“Best practice is you strike a relationship with a company that’s basically on retainer,” he said.
As data breaches rise in profile and frequency, an industry has arisen to provide victims with a suite of services, from dark web monitoring to handholding for people whose identity has been stolen.
“We’re bullish on the industry as a whole,” Rohrbaugh said.
But firms vary in how prepared they are to take advantage of those services.
“It’s all over the map,” said Neal O’Farrell, a cybersecurity consultant who has advised dozens of firms and national governments about identity theft issues. On the one hand, he said, “you have the clever, responsible, smart companies who assume in advance that at some point they’re going to be the victim of a data breach.”
O’Farrell said OPM doesn’t appear to have fallen into that category.
“There’s the other end of the spectrum, which is the OPM debacle, which is, ‘Let’s stick a pin in the map and hope for the best,’” said O’Farrell.
Far from having a pre-designated provider, OPM settled on a contractor in less than a week, shorter than the industry standard.
“Typically that’s not a very long period of time for the types of bidders who have experience in this area to know it’s out there to respond,” said Mary Karen Wills, a government contracting specialist with consulting firm Berkeley Research Group LLC, headquartered in Emeryville, Calif.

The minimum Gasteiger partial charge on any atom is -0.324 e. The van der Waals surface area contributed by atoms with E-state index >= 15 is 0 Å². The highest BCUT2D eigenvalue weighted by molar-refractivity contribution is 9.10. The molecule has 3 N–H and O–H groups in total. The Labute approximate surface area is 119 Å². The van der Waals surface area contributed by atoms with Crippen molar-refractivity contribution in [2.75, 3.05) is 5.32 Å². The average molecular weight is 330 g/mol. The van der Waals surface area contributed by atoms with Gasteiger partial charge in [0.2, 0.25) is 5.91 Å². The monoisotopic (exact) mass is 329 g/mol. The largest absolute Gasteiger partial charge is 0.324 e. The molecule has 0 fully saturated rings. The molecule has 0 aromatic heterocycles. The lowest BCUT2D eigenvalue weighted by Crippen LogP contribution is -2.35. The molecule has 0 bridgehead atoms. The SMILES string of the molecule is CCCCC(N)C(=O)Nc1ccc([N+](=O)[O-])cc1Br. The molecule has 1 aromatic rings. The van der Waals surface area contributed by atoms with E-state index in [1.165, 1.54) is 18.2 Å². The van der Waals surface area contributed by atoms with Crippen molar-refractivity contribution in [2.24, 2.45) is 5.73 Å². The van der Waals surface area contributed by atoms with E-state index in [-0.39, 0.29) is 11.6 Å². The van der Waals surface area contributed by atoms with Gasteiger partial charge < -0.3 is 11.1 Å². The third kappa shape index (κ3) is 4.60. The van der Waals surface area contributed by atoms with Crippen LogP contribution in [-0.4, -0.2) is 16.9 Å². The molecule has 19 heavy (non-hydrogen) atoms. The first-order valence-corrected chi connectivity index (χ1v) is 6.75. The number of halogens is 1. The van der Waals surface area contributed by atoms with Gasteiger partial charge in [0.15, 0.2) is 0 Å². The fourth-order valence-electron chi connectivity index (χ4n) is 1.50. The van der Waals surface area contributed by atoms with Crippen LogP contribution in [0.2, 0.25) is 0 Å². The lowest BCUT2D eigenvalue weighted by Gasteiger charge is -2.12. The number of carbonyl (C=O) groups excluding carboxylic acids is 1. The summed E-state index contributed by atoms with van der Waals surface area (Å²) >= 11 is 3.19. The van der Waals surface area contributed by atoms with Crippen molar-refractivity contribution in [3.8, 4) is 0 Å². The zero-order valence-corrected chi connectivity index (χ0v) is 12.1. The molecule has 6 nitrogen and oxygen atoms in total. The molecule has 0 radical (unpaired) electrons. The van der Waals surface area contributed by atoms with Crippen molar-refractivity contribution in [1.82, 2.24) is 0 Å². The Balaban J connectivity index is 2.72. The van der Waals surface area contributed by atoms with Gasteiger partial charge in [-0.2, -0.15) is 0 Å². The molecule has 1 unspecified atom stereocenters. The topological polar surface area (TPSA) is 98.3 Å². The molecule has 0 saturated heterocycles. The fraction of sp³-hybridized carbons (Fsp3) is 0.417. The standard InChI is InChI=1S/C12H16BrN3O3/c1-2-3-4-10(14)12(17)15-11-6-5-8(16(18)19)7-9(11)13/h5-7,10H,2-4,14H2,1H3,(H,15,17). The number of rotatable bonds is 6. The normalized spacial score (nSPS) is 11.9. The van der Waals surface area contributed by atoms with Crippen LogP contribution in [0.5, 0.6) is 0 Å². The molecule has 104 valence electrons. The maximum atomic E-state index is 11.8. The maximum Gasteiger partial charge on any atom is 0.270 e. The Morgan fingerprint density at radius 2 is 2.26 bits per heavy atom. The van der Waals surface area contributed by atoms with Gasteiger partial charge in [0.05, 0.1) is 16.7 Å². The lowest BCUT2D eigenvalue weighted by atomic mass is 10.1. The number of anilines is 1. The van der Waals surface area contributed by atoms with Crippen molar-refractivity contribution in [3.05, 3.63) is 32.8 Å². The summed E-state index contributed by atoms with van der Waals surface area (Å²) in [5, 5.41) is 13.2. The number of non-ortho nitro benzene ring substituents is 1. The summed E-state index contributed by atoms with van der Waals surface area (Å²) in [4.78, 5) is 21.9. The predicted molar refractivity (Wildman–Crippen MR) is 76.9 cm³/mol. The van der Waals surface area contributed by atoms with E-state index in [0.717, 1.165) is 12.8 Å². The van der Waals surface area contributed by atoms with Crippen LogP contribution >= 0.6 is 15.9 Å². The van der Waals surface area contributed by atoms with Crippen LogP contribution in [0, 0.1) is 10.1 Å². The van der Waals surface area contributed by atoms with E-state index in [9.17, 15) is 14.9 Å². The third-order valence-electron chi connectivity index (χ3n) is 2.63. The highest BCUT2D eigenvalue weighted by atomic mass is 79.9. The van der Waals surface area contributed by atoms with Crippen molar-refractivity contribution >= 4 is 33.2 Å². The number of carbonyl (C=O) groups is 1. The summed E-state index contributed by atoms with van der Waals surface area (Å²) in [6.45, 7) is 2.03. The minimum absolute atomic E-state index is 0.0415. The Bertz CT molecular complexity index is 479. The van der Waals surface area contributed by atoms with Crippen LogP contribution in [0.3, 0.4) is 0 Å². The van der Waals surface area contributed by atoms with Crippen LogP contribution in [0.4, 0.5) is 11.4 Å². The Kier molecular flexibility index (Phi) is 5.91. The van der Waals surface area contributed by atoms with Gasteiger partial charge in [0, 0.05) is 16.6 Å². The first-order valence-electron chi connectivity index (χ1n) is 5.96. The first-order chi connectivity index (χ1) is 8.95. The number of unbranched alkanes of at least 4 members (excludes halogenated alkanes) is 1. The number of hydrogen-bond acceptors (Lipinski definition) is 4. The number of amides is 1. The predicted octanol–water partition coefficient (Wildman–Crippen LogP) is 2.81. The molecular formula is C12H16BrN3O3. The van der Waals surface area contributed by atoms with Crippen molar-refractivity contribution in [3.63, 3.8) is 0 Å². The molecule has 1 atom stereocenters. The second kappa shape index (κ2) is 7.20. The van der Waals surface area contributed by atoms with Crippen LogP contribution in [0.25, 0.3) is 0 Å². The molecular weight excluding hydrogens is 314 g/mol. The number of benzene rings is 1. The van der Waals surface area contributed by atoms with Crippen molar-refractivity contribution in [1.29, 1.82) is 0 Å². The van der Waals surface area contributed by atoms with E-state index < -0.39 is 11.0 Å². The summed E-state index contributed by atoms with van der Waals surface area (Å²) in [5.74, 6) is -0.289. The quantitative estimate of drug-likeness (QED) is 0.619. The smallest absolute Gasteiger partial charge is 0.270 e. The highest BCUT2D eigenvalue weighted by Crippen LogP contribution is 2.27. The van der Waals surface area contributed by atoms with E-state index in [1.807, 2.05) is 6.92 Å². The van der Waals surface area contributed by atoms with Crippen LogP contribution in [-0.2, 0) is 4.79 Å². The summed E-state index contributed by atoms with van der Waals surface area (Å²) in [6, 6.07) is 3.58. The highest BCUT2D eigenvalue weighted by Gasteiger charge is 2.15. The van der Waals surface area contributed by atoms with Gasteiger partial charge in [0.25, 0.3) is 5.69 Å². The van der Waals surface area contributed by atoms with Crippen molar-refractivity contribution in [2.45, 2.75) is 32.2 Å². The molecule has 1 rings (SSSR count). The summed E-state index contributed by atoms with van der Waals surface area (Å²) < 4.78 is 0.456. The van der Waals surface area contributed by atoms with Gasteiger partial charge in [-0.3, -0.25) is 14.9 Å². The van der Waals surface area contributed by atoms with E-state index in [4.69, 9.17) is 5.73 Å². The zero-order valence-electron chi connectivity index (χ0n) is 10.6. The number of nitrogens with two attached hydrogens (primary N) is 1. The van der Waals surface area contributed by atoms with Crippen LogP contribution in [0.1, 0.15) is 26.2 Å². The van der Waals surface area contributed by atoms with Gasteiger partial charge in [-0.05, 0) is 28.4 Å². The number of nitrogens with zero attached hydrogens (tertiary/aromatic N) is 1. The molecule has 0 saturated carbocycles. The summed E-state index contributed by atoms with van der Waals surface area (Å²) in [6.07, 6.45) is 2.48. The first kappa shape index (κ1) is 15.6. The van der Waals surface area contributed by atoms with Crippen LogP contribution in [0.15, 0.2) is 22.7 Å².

She added that in a rush, agencies can consult a General Services Administration list of contractors that have offered similar services in the past.
Neither Winvale nor CSID is on GSA’s list of contractors in the “data breach analysis” category, which includes credit monitoring.
“OPM said they did the due diligence, but in the same breath said it took us less than a week,” O’Farrell said. “That’s not due diligence.”
That puts OPM in a pinch if it hopes to build out credit services for employees, particularly if it wants to craft a lifetime protection plan, a move that could require looking for new contractors every few years, Rohrbaugh said.
“I have never heard of anybody structuring a deal with credit bureaus for a lifetime,” he said. “Longest run you’ve got is two to four years.”
Amir Nasr contributed to this report.